Biden to unveil caregiving proposal aimed at boosting U.S. economy

FILE PHOTO: Democratic U.S. presidential candidate Biden holds campaign event in Wilmington, Delaware
FILE PHOTO: Democratic U.S. presidential candidate Biden holds campaign event in Wilmington, Delaware
James Oliphant

By James Oliphant

WASHINGTON (Reuters) - As part of his program to revive the coronavirus-battered U.S. economy, Democratic presidential candidate Joe Biden will unveil a sweeping child- and eldercare plan on Tuesday designed to help struggling Americans re-enter the workforce.

The plan, which Biden will detail at a campaign event in New Castle, Delaware, seeks to make childcare more affordable and accessible for families and to make it easier for aging relatives and loved ones with disabilities to receive home or community-based care.

Biden faces President Donald Trump, a Republican, in the Nov. 3 election. The former vice president leads in national opinion polls.

His plan would cost $775 billion over a decade and be paid for by rolling back tax breaks for real estate investors and tightening enforcement of the existing U.S. tax code.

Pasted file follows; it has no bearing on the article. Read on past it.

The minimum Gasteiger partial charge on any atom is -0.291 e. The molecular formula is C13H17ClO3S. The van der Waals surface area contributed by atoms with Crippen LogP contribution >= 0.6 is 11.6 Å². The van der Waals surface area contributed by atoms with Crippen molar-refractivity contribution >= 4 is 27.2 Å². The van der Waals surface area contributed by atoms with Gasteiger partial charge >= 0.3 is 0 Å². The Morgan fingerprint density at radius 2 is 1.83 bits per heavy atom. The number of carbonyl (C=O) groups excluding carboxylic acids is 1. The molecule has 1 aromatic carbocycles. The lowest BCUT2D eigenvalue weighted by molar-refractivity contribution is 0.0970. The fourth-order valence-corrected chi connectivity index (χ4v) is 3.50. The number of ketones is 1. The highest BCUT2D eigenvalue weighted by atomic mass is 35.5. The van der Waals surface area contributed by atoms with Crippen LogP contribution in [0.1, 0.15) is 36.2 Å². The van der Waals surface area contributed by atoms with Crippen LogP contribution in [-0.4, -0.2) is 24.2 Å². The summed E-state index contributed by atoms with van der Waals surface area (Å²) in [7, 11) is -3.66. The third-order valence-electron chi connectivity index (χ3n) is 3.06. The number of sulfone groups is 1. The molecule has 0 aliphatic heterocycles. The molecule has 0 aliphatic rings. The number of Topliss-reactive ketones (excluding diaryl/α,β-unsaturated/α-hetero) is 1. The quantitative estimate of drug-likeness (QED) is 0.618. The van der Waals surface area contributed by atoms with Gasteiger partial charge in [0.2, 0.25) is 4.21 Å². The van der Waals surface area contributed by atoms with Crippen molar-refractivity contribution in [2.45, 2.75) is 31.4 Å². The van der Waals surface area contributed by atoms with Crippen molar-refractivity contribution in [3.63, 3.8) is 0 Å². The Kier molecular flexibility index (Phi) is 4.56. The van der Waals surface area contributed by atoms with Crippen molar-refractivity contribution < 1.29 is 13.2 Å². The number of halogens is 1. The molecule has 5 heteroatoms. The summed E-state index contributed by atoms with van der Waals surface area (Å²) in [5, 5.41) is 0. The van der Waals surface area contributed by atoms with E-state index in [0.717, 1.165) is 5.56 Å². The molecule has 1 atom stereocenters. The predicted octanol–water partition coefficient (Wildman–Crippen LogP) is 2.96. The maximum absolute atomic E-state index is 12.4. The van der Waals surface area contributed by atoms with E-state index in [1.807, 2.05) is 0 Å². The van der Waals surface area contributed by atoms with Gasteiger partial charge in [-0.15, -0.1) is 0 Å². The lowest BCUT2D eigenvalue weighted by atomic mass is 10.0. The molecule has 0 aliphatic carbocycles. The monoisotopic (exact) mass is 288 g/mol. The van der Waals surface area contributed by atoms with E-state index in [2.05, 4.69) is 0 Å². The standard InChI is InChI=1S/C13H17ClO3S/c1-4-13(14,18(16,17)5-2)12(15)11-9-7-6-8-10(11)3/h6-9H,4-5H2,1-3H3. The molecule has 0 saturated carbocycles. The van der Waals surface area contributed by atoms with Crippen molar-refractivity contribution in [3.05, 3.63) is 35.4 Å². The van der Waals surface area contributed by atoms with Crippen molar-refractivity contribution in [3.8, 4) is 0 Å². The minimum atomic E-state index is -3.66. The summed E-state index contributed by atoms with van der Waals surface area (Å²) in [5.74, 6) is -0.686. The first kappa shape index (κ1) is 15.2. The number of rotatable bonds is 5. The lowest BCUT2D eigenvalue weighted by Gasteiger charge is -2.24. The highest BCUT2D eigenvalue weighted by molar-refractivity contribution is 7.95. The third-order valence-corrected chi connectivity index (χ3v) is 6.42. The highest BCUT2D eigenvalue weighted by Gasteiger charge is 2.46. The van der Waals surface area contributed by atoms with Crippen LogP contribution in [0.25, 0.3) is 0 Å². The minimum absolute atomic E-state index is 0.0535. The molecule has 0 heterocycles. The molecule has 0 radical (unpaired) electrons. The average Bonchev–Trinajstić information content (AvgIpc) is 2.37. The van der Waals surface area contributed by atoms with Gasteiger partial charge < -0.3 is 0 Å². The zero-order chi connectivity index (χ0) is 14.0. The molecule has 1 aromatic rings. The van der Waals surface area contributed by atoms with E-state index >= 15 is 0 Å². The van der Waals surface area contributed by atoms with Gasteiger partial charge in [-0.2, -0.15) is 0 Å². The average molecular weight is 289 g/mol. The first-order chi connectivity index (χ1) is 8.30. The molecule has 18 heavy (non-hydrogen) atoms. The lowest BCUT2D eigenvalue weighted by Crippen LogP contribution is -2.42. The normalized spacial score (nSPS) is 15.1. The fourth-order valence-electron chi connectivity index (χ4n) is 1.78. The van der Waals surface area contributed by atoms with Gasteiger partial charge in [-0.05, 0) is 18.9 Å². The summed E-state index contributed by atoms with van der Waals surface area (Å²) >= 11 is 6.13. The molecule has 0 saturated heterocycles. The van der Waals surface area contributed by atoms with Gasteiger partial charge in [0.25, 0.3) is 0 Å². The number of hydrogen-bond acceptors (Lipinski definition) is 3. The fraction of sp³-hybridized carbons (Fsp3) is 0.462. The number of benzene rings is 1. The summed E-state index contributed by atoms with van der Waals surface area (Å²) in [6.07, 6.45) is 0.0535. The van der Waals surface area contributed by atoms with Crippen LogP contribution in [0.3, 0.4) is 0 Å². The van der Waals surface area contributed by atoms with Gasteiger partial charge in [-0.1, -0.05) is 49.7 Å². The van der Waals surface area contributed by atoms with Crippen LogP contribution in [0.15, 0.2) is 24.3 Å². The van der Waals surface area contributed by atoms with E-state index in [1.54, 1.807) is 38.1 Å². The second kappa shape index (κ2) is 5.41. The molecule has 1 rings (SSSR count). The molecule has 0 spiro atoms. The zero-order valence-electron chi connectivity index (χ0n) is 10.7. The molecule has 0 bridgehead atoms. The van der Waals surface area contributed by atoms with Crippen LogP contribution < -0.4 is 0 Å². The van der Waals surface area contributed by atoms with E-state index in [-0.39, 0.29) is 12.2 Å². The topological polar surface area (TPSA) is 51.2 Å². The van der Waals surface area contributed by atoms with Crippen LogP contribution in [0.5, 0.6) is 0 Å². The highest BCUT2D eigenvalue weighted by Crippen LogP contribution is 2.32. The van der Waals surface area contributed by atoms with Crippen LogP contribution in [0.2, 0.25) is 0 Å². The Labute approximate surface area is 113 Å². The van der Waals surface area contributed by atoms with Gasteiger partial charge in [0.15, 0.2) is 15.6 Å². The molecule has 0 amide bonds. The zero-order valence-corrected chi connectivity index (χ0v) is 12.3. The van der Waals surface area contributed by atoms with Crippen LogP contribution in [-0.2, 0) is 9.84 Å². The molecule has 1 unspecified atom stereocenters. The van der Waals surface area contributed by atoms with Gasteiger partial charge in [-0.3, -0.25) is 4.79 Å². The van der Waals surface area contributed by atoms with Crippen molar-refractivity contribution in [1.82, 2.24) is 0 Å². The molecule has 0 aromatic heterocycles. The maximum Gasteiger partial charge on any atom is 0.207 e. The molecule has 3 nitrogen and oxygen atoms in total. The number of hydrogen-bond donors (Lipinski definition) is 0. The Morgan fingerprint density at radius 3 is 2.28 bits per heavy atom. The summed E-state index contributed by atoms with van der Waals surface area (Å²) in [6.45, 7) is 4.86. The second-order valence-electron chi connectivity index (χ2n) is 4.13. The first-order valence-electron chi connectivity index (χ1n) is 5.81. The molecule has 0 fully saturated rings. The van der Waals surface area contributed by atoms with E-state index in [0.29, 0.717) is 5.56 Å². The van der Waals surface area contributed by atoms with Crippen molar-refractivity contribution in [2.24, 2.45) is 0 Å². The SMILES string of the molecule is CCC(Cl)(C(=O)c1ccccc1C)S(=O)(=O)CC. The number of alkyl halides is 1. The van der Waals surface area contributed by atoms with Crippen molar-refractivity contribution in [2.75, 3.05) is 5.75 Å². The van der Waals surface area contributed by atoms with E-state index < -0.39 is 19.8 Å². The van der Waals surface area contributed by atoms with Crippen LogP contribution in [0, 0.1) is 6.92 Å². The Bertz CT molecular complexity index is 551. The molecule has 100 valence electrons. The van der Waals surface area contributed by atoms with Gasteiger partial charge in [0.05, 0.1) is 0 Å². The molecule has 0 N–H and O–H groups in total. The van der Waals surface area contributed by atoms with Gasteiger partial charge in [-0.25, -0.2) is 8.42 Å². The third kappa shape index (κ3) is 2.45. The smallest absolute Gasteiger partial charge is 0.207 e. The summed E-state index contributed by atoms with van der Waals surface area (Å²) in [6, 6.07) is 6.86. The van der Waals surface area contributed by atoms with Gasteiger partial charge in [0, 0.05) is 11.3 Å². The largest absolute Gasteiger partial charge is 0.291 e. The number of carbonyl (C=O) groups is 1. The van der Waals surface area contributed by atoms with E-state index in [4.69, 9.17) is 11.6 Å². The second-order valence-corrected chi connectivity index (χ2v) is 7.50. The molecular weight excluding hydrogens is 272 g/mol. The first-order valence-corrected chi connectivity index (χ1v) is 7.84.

As a first step, the plan would send federal aid to state and local governments to keep childcare programs and other public services operating.

Ultimately, the plan would seek to create 3 million jobs in the healthcare and education sectors, while bolstering the workforce overall by 5 million by allowing people who were taking care of children or relatives to rejoin the labor force.

As part of the proposal, Biden pledges to provide all 3-year-old and 4-year-old children access to free preschool, which the campaign says would save parents thousands of dollars a year in childcare costs.

“This is fundamentally an economic plan,” said a campaign aide who requested anonymity in order to discuss details of the proposal. “This is a core pillar of Joe Biden’s jobs and economic recovery agenda.”

Biden previously released proposals aimed at boosting U.S. manufacturing and building clean-energy infrastructure projects as the country continues to reel from a pandemic that has killed more than 140,000 in the United States and resulted in a net loss of almost 15 million jobs.

(Reporting by James Oliphant; Editing by Peter Cooney)